- David Collin
- Beaverton, OR
- United States
TED must put much more emphasis on speakers and actions related to climate change because the US government is not going to do anything.
April 6 Jeffrey Sachs, the Dir. of Columbia University's Earth Institute said in a lecture at Harvard: “Stop pretending that government will play a role, because it won’t...We need a massive intellectual effort led by the expert community worldwide.” http://hvrd.me/fXnLbt [...]
Sachs blamed the U.S. refusal to act on the power and influence of the oil and coal industries. Opponents have effectively stalled action by using lobbyists, political contributions, and an effective public relations campaign that questions climate change science. [...]
“No president since George H.W. Bush has honestly taken on this issue — not Clinton, not Bush Junior, not Obama, because they’re scared of the interests...It’s worse than we think,” Sachs said. “Climate change has started. It’s serious. It is impacting the world’s food supply, and it’s going to accelerate.”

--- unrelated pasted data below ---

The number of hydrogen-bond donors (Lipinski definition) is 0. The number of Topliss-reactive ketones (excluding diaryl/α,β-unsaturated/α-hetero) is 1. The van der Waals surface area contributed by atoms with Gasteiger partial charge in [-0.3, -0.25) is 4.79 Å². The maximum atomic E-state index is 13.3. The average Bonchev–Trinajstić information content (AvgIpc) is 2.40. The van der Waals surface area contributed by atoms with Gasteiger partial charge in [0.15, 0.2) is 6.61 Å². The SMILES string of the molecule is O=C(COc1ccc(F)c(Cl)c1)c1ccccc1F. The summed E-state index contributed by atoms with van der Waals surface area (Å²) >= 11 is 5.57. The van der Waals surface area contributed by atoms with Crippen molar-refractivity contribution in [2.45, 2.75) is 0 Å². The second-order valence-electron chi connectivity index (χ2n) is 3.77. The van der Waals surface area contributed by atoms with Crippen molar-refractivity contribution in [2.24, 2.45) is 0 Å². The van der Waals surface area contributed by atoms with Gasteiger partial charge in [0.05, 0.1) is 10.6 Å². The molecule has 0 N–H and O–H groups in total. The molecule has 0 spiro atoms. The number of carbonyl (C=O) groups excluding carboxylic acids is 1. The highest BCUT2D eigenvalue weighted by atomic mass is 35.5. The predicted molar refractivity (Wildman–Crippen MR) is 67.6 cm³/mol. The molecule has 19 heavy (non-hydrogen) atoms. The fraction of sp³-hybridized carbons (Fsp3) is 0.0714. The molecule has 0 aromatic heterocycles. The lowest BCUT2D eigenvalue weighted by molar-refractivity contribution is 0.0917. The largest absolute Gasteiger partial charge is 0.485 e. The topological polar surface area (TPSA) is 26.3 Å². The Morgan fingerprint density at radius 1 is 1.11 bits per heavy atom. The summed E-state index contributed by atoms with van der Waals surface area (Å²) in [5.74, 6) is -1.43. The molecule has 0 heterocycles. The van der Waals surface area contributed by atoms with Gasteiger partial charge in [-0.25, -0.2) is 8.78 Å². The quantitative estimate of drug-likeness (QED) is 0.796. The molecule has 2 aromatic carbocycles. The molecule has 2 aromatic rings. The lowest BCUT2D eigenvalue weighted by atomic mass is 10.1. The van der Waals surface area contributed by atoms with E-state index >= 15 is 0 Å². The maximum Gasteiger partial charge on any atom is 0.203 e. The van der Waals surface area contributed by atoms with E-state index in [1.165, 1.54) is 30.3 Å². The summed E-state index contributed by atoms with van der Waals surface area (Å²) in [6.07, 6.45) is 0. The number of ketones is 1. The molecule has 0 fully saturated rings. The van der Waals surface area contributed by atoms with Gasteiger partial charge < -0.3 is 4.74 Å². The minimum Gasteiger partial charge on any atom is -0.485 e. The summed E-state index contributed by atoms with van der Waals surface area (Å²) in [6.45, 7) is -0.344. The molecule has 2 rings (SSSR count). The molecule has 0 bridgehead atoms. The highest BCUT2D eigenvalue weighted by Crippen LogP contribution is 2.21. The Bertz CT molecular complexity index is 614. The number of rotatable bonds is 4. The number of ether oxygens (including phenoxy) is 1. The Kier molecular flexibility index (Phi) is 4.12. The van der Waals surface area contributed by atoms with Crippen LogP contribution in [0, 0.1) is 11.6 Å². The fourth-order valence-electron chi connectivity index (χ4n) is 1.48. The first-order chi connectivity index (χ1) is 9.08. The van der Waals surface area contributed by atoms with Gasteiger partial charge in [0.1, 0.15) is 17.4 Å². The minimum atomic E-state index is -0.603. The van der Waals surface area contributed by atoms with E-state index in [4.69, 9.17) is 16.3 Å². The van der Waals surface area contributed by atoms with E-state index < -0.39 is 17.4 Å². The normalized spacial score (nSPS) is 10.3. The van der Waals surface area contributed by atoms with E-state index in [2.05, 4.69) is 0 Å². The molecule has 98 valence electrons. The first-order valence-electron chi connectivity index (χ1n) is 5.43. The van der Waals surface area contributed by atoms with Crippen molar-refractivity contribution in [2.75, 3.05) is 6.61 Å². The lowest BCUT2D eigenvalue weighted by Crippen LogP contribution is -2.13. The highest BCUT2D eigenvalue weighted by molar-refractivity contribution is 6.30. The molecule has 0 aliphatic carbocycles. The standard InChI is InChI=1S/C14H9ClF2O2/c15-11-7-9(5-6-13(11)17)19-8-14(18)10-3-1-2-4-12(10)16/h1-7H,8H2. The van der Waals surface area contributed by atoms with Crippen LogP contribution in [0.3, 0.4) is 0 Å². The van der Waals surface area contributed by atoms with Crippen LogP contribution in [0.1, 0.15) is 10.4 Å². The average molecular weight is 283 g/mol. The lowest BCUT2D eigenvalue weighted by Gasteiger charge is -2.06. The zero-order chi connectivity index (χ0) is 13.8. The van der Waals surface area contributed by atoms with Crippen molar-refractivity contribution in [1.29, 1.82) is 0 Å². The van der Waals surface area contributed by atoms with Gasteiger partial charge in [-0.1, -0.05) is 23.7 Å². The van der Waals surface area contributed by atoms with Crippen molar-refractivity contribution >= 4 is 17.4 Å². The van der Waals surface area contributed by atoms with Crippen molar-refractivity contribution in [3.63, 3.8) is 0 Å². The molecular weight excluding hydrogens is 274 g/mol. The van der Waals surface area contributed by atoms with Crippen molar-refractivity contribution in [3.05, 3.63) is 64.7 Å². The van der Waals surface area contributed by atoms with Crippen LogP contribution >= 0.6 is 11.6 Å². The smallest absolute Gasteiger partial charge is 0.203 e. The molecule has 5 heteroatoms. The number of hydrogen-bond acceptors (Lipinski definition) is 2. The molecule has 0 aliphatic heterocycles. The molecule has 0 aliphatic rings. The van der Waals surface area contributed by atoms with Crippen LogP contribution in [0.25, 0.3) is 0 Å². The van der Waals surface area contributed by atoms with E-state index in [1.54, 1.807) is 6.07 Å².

To be fair, Sachs said, the problem is an extremely difficult one. Because it deals with the energy supply, remedying it requires painful changes at the heart of the economy of every country. It is also complex, centered on a global climate system not yet fully understood, including multiple interactions with other natural and manmade systems. The problem also requires international cooperation to solve it, something that has never been a strength of humankind. Sachs called for a worldwide effort by scientists, mainly at universities but some from companies as well. Their task, he said, will be to plot a path toward de-carbonizing the global economy, answering questions about climate change science, determining which technologies are viable, and ultimately coming up with a plan that takes the world toward an energy supply much less dependent on fossil fuels within 40 or 50 years.
I think Sachs is spot-on. It's a waste of effort to try for effective government action in the US. It ain't gonna happen.
It's up to the smart minds of people who follow TED to spur action.
What steps can we take?